---In FairfieldLife@yahoogroups.com, <anartaxius@...> wrote :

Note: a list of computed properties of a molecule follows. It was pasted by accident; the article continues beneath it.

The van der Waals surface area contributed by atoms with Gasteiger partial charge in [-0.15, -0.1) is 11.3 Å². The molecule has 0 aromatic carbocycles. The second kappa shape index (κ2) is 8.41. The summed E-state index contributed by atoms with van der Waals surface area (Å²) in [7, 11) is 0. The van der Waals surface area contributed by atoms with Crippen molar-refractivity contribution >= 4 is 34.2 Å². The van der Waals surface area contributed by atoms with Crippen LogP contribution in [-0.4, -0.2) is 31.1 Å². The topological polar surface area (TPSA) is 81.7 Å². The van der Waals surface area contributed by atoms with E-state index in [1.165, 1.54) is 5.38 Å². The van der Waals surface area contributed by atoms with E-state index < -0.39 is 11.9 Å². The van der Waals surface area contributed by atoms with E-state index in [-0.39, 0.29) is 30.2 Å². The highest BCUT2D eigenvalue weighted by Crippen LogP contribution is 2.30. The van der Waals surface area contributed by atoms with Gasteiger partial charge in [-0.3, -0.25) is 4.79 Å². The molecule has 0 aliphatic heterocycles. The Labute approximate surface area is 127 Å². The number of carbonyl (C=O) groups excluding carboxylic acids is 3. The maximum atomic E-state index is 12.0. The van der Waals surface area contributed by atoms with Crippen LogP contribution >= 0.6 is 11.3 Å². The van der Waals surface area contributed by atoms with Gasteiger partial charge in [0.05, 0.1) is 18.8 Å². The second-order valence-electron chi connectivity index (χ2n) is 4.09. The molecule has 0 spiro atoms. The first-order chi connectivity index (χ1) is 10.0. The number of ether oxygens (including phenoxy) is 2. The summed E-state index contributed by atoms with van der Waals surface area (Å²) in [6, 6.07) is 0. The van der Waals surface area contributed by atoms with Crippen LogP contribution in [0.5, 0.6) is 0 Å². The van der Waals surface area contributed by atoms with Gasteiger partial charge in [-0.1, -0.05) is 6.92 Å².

I did not read this book. Unfortunately I always read the one star reviews on Amazon.com first which usually reveals whether the author of the review is coherent or a raving maniac. A bad review reveals whether the author of the review, who does not like the book gives reasons for not liking it beyond simply not liking it or not understanding it. Review by 'I, too, was so very disappointed': I was in hopes I would love the book, but it was quite the contrary. I had an open mind while reading this book and I had anxiously awaited its arrival. I heard about the book and saw all of the 4 star ratings and thought it must be a good read. I have finished the book today and honestly, it was hard to get through. I am a Buddhist and I study Buddhism every day of my life. It seemed to me that Annie desperately longs for her dead brother and there were issues unresolved before his death and I think, (my own opinion, here) that she has created this way of thinking for her self preservation. I think it is possible he has spoken to her on some level, but not in such eloquent ways of speaking. It was hard for me to believe. Also, she said she takes Valium pills to help her sleep. Valium can cause delusional thinking, and all sorts of sporadic thinking, how do I know, I once used to take them but I had dreams of my dead father and my dead cousin and it was really kind of creepy, I figured it was the drugs doing that to my mind. I took myself off of any kind of man made drug and I am so grateful. When I got off the pill, I delved into Buddhism and that changed my life for the positive in every aspect of my life. I agree with the Little Rooster, who gave her review. I feel like I wasted my money on this book, but it gave me some Enlightenment, I suppose, that no one can tell us what to expect in the here after, I am with Tolle Eckhart on that one...........It will be a Surprise and to leave it at that. Namaste' Portion of a review by 'A paradoxical mess of conflicting ideas revealing the author's delusional state': If there is no judgement, no right and wrong, and the life we live on Earth is our own personal execution of inner lessons that must be learned (as is repeatedly claimed by Annie Kagan through her connection with 'Billy'), why did 'Billy' see fit to save Annie's best friend Tex from her drinking habit? Isn't a drinking habit part of a person's life? If a person chooses to drink to drown their sorrows, isn't that free will? Isn't that part of the lesson they're on Earth to learn? Why would Billy stage what you deemed to be an intervention and which I interpret as *interference* if, as Billy claimed, there is no right and wrong. This is a glaring problem because Billy - particularly toward the end of the book - presumably has access to sources of information beyond comprehension, and yet he makes a fundamental logical error here. He claims again and again that nothing we do on Earth is bad, and then identifies a drinking habit as bad, worthy of saving Tex from herself, over-arching the supposed free will message. Moreover, if death is merely a transition, why is it so vitally important that Billy prevent the death not only of Tex (from her worsening drinking habit) but also for Annie Kagan's ex-husband who would surely have died without Billy's intervention. How can human behaviour be neutral in all forms but still be wrong in some forms. Who is Billy - a self professed drug addict and alcoholic - to pass judgement on the habits of a living human being in any case? There are many such paradoxes in the book, all of which, I'm afraid, reveal the author to be either deluded, insane or extremely imaginative. I wish I could say that Annie Kagan at least *believed* she was in touch with her dead brother's spirit, but grief can do incredible things to the human brain, and by Annie's own admittance she has been involved in certain aspects of esoteria for a long time (she was already an expert on meditation prior to her contact with Billy)... I would have to say many of these 'reviewers' bring up some very good points. I was not moved by this book and I kept running up against too many things that simply did not sound or feel true or real. What was interesting was the description of all of the different planes and spheres or levels of existence; they sounded pretty cool. But this was more of a read on the level of curiosity. If Annie felt like her experiences were really her brother talking to her then good for her. I do think she had massive unresolved issues with him with regard to his addiction juxtaposed with her love for him that was repeatedly kicked around by what addicts do best - use people. I can't recommend this little book but was curious what others thought.